Which pass rusher will have the biggest impact?
We can ignore the Saints-Cardinals game on this one. Two of the best pass rushers in the NFL will be in Minneapolis: Dallas' DeMarcus Ware and Minnesota's Jared Allen. Neither will be the standout, though. Anthony Spencer, the outside 'backer who plays opposite Ware, is on a tear (five sacks in the past three games) and he has a very favorable matchup against rookie Phil Loadholt, who is a good run blocker but inconsistent against athletic pass rushers. Dallas does a lot of scheming with Spencer, so he is hard to track.
Will inexperience of coaches be a factor?
Coaching experience really doesn't mean a thing. Newbie Mike Tomlin won a Super Bowl with the Steelers last year over Ken Whisenhunt. The key here is all these coaches have gone through their own interesting bouts of turmoil and their teams seem stronger for it. Whisenhunt seems to always know what buttons to push when his easily distracted team goes mentally wayward; Brad Childress stepped out of the "sit-Favre/audible-gate" situation with low-key guile that his team responded to. Sean Payton had to navigate through injuries and the pressure that came with winning 13 straight. Wade Phillips, though, might be walking the most tall right now, having 53 disciples faithfully following him on a short plank with no guarantee of job security next season.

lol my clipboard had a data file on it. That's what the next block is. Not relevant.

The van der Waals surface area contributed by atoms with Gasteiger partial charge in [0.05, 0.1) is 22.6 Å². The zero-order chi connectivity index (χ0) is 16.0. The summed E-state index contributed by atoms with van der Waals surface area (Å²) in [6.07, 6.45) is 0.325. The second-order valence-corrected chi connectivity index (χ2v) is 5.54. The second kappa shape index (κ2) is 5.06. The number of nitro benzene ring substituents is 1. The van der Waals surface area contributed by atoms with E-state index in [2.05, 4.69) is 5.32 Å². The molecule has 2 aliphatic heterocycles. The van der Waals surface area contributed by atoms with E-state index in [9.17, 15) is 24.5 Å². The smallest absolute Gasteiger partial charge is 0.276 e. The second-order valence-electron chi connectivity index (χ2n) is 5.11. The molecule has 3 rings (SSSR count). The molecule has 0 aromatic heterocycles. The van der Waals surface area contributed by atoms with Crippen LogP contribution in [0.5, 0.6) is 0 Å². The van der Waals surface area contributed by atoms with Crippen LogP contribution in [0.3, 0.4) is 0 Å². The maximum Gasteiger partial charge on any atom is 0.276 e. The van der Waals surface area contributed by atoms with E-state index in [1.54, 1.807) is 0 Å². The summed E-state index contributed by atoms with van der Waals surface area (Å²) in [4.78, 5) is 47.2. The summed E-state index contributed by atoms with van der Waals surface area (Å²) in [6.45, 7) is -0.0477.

Will the biggest game-changer come on offense or defense?
This is tough, because New Orleans and Arizona could surpass 100 combined points and Ware, Spencer or Allen could force that fumble or errant throw that changes the tenor of that game. However, based on how frequently the ball will be thrown, we have to venture back to the Superdome and pinpoint Saints safety Darren Sharper. With the way New Orleans is going to have to drum up pressure on Warner now that defensive end Charles Grant is out (triceps), Sharper is going to play a lot of center field and could end up with an interception -- or two.
Is there anybody ready to emerge?